Talk:Nonpoint source pollution

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Articles for deletion This article was nominated for deletion on 21 February 2006. The result of the discussion was keep.

Forestry sections[edit]

The info on forestry and logging's effects on pollution are oversimplified to the point of being inaccurate. They also lack any sources. Myself or someone else knowledgeable about timber harvesting, forest engineering and forest hydrology should correct and clarify when they have a chance. Cfwschmidt (talk) 19:05, 16 March 2012 (UTC)

Merge with non-point sources[edit]

These two articles are about the same subject. They should be merged. Neelix (talk) 20:37, 17 May 2008 (UTC)

Merge. Moreau1 (talk) 03:30, 18 May 2008 (UTC)
Done --Geronimo20 (talk) 05:38, 23 October 2008 (UTC)

Air Pollution[edit]

This term could reasonably be applied to air (and other types of) pollution as well. I've always understood it as air pollution rather than water pollution.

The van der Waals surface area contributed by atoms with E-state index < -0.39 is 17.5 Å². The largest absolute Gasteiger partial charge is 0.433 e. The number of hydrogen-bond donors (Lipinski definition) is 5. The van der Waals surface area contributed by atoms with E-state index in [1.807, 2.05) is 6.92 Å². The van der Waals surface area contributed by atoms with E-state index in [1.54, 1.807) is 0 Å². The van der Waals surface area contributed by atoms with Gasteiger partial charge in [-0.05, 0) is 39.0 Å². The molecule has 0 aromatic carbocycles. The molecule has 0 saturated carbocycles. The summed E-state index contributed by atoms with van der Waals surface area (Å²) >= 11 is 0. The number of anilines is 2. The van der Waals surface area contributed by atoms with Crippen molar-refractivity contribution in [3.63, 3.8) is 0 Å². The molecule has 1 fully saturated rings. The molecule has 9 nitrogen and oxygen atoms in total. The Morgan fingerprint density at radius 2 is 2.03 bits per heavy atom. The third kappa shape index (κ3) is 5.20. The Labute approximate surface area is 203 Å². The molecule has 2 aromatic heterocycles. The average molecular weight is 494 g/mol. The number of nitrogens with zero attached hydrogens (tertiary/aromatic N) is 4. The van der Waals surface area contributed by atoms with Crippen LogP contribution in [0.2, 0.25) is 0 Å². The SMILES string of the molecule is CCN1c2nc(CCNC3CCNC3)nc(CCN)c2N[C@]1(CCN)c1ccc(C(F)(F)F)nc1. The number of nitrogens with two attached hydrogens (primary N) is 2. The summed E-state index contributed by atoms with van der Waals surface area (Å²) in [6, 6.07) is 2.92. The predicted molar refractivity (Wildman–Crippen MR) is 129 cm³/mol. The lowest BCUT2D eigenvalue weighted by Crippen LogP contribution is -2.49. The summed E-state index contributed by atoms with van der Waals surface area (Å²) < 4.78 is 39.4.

Also the definition is a bit unreasonable. There seem to be two reasonable definitions: 1) hard to control because it's coming from many places which in turn are under little control (cars for example), or 2) hard to figure out where it's coming from (runoff), but both these definitions aren't very good because they're extremely artificial... where does one draw the line between runoff from multiple farms and runoff from a single farm for example. —Preceding unsigned comment added by 18.202.1.20 (talk) 20:33, 23 March 2009 (UTC)

I agree with that non-point source polluation refers to all types of pollution: green, blue and brown. The big question is where to draw the line between localized and non-point source pollution. I would venture to say that it is a sliding scale and non-point source pollution is more of a catch phrase than an unambigious scientific term.

Gideon Kruseman Environmental economist —Preceding unsigned comment added by Gideon.kruseman (talkcontribs) 09:03, 24 February 2010 (UTC)

No references have been provided that document the use of "nonpoint source" terminology for air pollution. The NOAA reference currently in the article does not associate the term with air pollution. Area source is commonly used to describe this air pollution concept, at least in the US (e.g., Clean Air Act). Moreau1 (talk) 03:30, 30 July 2016 (UTC)